Scientists have predicted that if bee colonies collapsed completely, leaving the poor bee extinct, along with the millions of other species being effected by the human species' lavish lifestyle, humans would follow (in extinction, that is) just four years after the bees. Yes, you read right. Four Years. That is how important the bee is to our very survival. So, as anyone with half a mind to think about it for a second will realize, we certainly don't need a bunch of two-bit, profiteering agricannibals in our midst (it's enough that we've got Monsanto to deal with).

So, anyway, this is the latest and greatest sign of our weakening economy. We've got copper pipe thieves and now bee thieves. Our own minds here in Charleston are pondering who these people are exactly. Copper pipe thieves, for instance....are they out of work subcontractors? Bee Thieves. Out of work apiologists? What are we missing here?! Is it possible people who study bees are out of work because of Colony Collapse Disorder, or are these just really smart criminals?

Anyway, here are two cases. The pilfering is occurring in California and Maryland.

Tuesday, April 15, 2008

Embracing Shrinkage

These people in Ohio got it goin' on. Recognizing their paradigm of growth was dead (yours is too, you just may not know it yet) they have embraced shrinkage! Tearing up streets, razing vacant houses and creating green space is, in fact, the future of many American cities (we venture to say within a decade) as we run up against massive growth-hindering resource limitations. Growth as we have known it is over. O V E R. It's time to look down at our teenie weenies and figure out a new game plan. And, that is just what the people of Youngstown have done. This article, from CNN, appropriately titled for the mainstream media, The Incredible Shrinking City, provides a pretty good platform for diving into the details.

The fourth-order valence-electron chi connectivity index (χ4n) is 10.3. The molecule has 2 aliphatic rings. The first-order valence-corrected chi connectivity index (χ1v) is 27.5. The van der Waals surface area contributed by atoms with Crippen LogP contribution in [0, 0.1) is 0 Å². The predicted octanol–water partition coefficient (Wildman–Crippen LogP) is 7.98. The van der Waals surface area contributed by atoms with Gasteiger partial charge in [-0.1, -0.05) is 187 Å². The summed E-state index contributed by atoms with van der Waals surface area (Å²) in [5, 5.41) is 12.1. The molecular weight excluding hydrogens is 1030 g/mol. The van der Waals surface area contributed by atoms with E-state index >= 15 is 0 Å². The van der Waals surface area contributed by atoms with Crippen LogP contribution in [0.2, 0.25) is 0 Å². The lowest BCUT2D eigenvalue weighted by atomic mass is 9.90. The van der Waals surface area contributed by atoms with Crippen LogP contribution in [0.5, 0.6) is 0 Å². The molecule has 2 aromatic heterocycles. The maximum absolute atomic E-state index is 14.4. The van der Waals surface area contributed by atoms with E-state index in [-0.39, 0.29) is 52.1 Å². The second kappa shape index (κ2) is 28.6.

It's an odd way to pioneer. "The American narrative always includes growth," said Hunter Morrison, Director of the Center for Urban and Regional Studies at Youngstown State University, which works closely with the city on plan 2010's implementation. "No one wants to talk about shrinkage. That's too threatening to politicians, civic boosters and Chambers of Commerce."

It may be mildly humorous to note the "harebrained schemes" those civic boosters clung to as they hatched plans to save an antiquated past, their marketing attempts ultimately failing to their own sad chagrin. You may have a laugh as you read the article to understand what we're getting at here.